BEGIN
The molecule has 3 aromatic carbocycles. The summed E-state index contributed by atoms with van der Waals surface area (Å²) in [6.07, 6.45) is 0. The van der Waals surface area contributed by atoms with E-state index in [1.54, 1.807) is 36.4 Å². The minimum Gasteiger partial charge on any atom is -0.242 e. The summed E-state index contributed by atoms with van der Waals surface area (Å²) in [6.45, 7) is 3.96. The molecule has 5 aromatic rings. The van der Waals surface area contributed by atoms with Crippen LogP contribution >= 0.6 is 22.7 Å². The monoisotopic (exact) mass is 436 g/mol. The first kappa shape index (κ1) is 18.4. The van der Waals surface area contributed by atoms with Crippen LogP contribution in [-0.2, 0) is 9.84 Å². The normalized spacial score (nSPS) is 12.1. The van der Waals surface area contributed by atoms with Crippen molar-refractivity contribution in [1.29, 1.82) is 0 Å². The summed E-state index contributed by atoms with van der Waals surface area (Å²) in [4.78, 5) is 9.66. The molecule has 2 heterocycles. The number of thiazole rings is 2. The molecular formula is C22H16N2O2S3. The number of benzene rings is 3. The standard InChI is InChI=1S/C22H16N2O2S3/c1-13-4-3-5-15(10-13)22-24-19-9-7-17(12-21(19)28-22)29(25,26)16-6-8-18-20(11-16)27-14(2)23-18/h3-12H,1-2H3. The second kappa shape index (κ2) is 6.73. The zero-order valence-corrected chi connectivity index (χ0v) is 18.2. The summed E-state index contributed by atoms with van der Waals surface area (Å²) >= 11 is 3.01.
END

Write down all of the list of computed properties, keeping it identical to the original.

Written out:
The molecule has 3 aromatic carbocycles. The summed E-state index contributed by atoms with van der Waals surface area (Å²) in [6.07, 6.45) is 0. The van der Waals surface area contributed by atoms with E-state index in [1.54, 1.807) is 36.4 Å². The minimum Gasteiger partial charge on any atom is -0.242 e. The summed E-state index contributed by atoms with van der Waals surface area (Å²) in [6.45, 7) is 3.96. The molecule has 5 aromatic rings. The van der Waals surface area contributed by atoms with Crippen LogP contribution >= 0.6 is 22.7 Å². The monoisotopic (exact) mass is 436 g/mol. The first kappa shape index (κ1) is 18.4. The van der Waals surface area contributed by atoms with Crippen LogP contribution in [-0.2, 0) is 9.84 Å². The normalized spacial score (nSPS) is 12.1. The van der Waals surface area contributed by atoms with Crippen molar-refractivity contribution in [1.29, 1.82) is 0 Å². The summed E-state index contributed by atoms with van der Waals surface area (Å²) in [4.78, 5) is 9.66. The molecule has 2 heterocycles. The number of thiazole rings is 2. The molecular formula is C22H16N2O2S3. The number of benzene rings is 3. The standard InChI is InChI=1S/C22H16N2O2S3/c1-13-4-3-5-15(10-13)22-24-19-9-7-17(12-21(19)28-22)29(25,26)16-6-8-18-20(11-16)27-14(2)23-18/h3-12H,1-2H3. The second kappa shape index (κ2) is 6.73. The zero-order valence-corrected chi connectivity index (χ0v) is 18.2. The summed E-state index contributed by atoms with van der Waals surface area (Å²) >= 11 is 3.01.